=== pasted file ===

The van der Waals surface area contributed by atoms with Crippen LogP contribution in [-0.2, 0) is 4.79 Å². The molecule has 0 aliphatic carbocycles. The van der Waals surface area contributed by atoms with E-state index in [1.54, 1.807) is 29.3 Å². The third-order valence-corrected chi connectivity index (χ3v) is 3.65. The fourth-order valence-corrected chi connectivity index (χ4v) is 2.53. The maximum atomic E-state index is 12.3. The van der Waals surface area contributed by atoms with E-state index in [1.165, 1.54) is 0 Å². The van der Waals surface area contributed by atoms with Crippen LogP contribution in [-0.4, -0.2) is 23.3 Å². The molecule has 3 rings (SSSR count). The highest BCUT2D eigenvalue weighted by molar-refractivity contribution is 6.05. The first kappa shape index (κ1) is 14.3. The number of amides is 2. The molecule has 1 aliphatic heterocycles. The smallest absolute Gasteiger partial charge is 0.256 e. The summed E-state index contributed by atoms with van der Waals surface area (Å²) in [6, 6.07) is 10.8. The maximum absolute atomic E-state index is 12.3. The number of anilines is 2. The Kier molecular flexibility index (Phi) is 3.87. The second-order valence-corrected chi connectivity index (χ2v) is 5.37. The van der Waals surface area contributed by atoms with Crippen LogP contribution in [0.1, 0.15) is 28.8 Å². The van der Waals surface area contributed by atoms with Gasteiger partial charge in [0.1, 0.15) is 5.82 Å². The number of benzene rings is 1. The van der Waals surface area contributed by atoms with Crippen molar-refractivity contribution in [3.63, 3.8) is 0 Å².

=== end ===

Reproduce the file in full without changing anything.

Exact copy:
The van der Waals surface area contributed by atoms with Crippen LogP contribution in [-0.2, 0) is 4.79 Å². The molecule has 0 aliphatic carbocycles. The van der Waals surface area contributed by atoms with E-state index in [1.54, 1.807) is 29.3 Å². The third-order valence-corrected chi connectivity index (χ3v) is 3.65. The fourth-order valence-corrected chi connectivity index (χ4v) is 2.53. The maximum atomic E-state index is 12.3. The van der Waals surface area contributed by atoms with E-state index in [1.165, 1.54) is 0 Å². The van der Waals surface area contributed by atoms with Crippen LogP contribution in [-0.4, -0.2) is 23.3 Å². The molecule has 3 rings (SSSR count). The highest BCUT2D eigenvalue weighted by molar-refractivity contribution is 6.05. The first kappa shape index (κ1) is 14.3. The number of amides is 2. The molecule has 1 aliphatic heterocycles. The smallest absolute Gasteiger partial charge is 0.256 e. The summed E-state index contributed by atoms with van der Waals surface area (Å²) in [6, 6.07) is 10.8. The maximum absolute atomic E-state index is 12.3. The number of anilines is 2. The Kier molecular flexibility index (Phi) is 3.87. The second-order valence-corrected chi connectivity index (χ2v) is 5.37. The van der Waals surface area contributed by atoms with Crippen LogP contribution in [0.1, 0.15) is 28.8 Å². The van der Waals surface area contributed by atoms with Gasteiger partial charge in [0.1, 0.15) is 5.82 Å². The number of benzene rings is 1. The van der Waals surface area contributed by atoms with Crippen molar-refractivity contribution in [3.63, 3.8) is 0 Å².